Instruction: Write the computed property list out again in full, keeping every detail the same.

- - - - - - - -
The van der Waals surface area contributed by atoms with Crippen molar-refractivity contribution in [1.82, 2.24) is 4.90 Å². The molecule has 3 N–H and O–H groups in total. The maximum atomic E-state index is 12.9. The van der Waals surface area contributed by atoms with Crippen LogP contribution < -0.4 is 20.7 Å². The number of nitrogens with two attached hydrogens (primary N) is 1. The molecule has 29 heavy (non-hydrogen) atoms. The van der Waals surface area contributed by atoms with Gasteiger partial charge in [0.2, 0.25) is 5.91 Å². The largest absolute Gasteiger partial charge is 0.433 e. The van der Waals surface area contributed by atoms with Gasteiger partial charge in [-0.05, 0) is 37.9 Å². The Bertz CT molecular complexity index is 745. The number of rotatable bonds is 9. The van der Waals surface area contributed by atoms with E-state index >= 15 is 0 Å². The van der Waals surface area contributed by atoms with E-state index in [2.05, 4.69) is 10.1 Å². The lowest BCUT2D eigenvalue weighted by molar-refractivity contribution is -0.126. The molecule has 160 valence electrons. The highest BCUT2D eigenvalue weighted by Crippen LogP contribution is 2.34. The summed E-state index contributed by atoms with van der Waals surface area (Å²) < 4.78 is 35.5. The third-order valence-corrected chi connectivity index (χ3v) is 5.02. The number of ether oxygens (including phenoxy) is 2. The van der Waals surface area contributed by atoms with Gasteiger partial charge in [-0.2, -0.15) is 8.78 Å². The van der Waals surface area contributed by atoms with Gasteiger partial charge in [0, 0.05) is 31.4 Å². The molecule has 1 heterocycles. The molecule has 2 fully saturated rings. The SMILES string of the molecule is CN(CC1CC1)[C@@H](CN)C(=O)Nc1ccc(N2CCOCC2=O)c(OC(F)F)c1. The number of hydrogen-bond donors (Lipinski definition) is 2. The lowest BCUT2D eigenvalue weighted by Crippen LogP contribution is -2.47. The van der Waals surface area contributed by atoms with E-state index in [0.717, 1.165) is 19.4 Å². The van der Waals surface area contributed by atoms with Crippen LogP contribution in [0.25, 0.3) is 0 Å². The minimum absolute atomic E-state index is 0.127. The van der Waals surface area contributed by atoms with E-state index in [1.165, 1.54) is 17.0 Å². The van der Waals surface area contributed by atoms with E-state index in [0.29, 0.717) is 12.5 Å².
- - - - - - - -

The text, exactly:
The van der Waals surface area contributed by atoms with Crippen molar-refractivity contribution in [1.82, 2.24) is 4.90 Å². The molecule has 3 N–H and O–H groups in total. The maximum atomic E-state index is 12.9. The van der Waals surface area contributed by atoms with Crippen LogP contribution < -0.4 is 20.7 Å². The number of nitrogens with two attached hydrogens (primary N) is 1. The molecule has 29 heavy (non-hydrogen) atoms. The van der Waals surface area contributed by atoms with Gasteiger partial charge in [0.2, 0.25) is 5.91 Å². The largest absolute Gasteiger partial charge is 0.433 e. The van der Waals surface area contributed by atoms with Gasteiger partial charge in [-0.05, 0) is 37.9 Å². The Bertz CT molecular complexity index is 745. The number of rotatable bonds is 9. The van der Waals surface area contributed by atoms with E-state index >= 15 is 0 Å². The van der Waals surface area contributed by atoms with E-state index in [2.05, 4.69) is 10.1 Å². The lowest BCUT2D eigenvalue weighted by molar-refractivity contribution is -0.126. The molecule has 160 valence electrons. The highest BCUT2D eigenvalue weighted by Crippen LogP contribution is 2.34. The summed E-state index contributed by atoms with van der Waals surface area (Å²) < 4.78 is 35.5. The third-order valence-corrected chi connectivity index (χ3v) is 5.02. The number of ether oxygens (including phenoxy) is 2. The van der Waals surface area contributed by atoms with Gasteiger partial charge in [-0.2, -0.15) is 8.78 Å². The van der Waals surface area contributed by atoms with Gasteiger partial charge in [0, 0.05) is 31.4 Å². The molecule has 1 heterocycles. The molecule has 2 fully saturated rings. The SMILES string of the molecule is CN(CC1CC1)[C@@H](CN)C(=O)Nc1ccc(N2CCOCC2=O)c(OC(F)F)c1. The number of hydrogen-bond donors (Lipinski definition) is 2. The lowest BCUT2D eigenvalue weighted by Crippen LogP contribution is -2.47. The van der Waals surface area contributed by atoms with E-state index in [0.717, 1.165) is 19.4 Å². The van der Waals surface area contributed by atoms with Crippen LogP contribution in [0.25, 0.3) is 0 Å². The minimum absolute atomic E-state index is 0.127. The van der Waals surface area contributed by atoms with E-state index in [1.165, 1.54) is 17.0 Å². The van der Waals surface area contributed by atoms with E-state index in [0.29, 0.717) is 12.5 Å².